There’s nothing soft about the 6 or 7 ounce, 11- to 12-inch ball at the center of the sport of softball. But, if it’s not soft (which it isn’t), why is a softball a softball?
It actually all goes back to the “ball” that the game began with. In 1887, a group of Harvard & Yale alumni were socializing inside a club in Chicago, IL, keeping tabs on the football game that was being played between the two schools. After Yale won, one of the Yale’s supporters picked up a boxing glove & playfully threw it at a disappointed Harvard guy, who, in turn, swatted it away with a stick.
At that moment, a light bulb went off in the head of a reporter who also happened to be there watching the horseplay. George Hancock was his name, and he cinched up the boxing glove to make it more aerodynamic & then encouraged other club members to start up a baseball game there inside the club.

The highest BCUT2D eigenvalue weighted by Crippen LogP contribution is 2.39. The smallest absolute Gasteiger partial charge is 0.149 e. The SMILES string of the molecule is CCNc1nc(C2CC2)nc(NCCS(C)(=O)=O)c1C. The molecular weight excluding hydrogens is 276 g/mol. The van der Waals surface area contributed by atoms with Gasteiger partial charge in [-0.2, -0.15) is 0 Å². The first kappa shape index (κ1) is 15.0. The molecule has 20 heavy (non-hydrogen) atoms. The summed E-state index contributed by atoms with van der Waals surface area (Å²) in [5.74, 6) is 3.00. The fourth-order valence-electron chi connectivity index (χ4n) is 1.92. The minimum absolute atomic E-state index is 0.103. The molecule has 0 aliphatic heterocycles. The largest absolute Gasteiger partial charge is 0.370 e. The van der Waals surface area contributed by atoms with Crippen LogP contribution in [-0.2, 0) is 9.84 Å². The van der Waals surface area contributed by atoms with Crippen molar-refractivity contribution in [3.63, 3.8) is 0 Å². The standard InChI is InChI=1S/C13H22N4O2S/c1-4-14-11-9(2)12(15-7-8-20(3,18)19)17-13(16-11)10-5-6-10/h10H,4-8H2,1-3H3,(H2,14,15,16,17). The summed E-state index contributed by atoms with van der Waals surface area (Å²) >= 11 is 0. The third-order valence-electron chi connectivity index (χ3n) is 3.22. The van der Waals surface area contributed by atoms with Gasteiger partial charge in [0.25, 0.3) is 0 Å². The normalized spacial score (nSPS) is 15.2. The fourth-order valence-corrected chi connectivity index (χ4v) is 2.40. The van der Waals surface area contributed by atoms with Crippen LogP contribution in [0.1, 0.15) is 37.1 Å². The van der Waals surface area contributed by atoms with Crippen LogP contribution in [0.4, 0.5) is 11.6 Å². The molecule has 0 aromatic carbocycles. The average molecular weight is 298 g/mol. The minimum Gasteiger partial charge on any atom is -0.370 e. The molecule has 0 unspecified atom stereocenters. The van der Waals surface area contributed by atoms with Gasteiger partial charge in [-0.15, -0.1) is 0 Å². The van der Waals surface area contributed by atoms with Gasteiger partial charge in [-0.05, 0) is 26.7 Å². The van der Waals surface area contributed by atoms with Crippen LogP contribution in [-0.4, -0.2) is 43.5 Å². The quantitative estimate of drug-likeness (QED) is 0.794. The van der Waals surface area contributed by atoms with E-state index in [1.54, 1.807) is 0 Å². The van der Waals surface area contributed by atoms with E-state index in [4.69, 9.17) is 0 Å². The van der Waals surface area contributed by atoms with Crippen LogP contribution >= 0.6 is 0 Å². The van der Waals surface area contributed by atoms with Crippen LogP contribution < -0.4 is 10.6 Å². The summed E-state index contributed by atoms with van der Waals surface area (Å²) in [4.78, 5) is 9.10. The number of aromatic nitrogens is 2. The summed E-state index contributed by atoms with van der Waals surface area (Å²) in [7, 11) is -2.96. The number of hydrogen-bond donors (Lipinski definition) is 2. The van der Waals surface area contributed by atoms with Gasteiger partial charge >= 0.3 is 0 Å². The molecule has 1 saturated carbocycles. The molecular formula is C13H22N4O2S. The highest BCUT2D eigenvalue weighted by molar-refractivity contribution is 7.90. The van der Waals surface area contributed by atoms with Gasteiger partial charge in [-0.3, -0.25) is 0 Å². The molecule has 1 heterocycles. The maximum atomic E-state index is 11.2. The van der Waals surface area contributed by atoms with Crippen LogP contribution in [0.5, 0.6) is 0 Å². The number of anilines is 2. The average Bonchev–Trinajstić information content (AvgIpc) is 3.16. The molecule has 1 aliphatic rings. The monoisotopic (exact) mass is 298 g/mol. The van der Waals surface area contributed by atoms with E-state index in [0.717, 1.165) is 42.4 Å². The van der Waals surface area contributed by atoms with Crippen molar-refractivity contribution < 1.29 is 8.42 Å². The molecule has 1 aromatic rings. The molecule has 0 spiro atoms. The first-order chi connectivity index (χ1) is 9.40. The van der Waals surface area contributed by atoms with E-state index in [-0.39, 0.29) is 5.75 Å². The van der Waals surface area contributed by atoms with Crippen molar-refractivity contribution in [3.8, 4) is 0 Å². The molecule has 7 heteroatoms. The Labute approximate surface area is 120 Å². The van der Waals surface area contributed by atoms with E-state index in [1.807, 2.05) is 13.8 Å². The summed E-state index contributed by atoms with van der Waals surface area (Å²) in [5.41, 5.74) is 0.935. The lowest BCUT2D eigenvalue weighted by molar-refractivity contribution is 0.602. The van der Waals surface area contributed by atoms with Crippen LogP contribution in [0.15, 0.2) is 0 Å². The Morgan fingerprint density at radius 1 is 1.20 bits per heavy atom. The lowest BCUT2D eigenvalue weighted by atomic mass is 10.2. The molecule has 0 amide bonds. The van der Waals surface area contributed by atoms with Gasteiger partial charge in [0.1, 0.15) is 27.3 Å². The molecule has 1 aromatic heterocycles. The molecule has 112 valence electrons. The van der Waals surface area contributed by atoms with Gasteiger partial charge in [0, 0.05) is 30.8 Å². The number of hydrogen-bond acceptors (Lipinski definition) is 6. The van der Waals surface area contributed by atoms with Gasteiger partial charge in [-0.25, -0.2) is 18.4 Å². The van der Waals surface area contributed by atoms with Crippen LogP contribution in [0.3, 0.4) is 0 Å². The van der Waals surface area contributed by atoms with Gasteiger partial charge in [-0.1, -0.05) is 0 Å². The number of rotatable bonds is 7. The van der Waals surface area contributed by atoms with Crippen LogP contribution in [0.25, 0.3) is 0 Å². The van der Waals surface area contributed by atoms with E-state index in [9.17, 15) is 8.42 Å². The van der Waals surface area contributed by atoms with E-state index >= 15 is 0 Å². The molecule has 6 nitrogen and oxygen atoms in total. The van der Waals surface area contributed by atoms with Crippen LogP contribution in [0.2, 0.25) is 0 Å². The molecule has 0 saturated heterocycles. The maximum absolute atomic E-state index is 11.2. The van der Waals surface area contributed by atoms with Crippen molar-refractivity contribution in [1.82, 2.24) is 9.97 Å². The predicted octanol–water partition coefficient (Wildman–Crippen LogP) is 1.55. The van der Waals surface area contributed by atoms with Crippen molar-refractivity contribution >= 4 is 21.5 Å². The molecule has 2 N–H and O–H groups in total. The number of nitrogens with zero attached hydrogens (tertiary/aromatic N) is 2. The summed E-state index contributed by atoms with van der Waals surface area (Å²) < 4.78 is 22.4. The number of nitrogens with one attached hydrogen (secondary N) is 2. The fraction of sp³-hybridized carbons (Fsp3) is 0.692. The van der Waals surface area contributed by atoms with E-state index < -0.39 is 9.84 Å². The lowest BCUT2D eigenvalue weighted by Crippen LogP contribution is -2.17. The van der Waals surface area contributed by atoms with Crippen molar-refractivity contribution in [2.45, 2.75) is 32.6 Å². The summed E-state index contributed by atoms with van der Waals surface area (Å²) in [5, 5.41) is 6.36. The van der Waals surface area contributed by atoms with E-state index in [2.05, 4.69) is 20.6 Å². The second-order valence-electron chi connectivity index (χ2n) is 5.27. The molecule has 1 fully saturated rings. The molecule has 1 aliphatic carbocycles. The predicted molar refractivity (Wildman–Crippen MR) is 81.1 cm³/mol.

That softer version of baseball actually caught on & eventually made its way from the inside of a club to the great outdoors, while other versions of the game developed with people using a small medicine ball. The game, itself, had various different names along the way, including “indoor ball”, “diamond ball”, “playground ball”, and even “kitten ball” (because the ball was sometimes made of leather-wrapped yarn). In 1926, at a meeting of the National Recreation Congress, an official of the YMCA officially recognize the game. And it was at that time that the game received its now official name…“softball”. And by the 1930s, there were hundreds of softball leagues enjoying the new sport across the country.
Earlier versions of the game may have featured softer & more cushioned balls, almost all softballs today are usually made with polyurethane or kapok fiber or some other similar firm material (or cork for youth league balls) and covered with either a synthetic or natural leather skin. So, from those soft yarn-stuffed balls, improvised by some guys in a club, to our hardened modern softball, the centerpiece of the sport simply adopted the name of the game itself.
Got a Mundane Mystery you’d like solved? Send a message via Twitter (@AndyWebbRadio), or email email@example.com.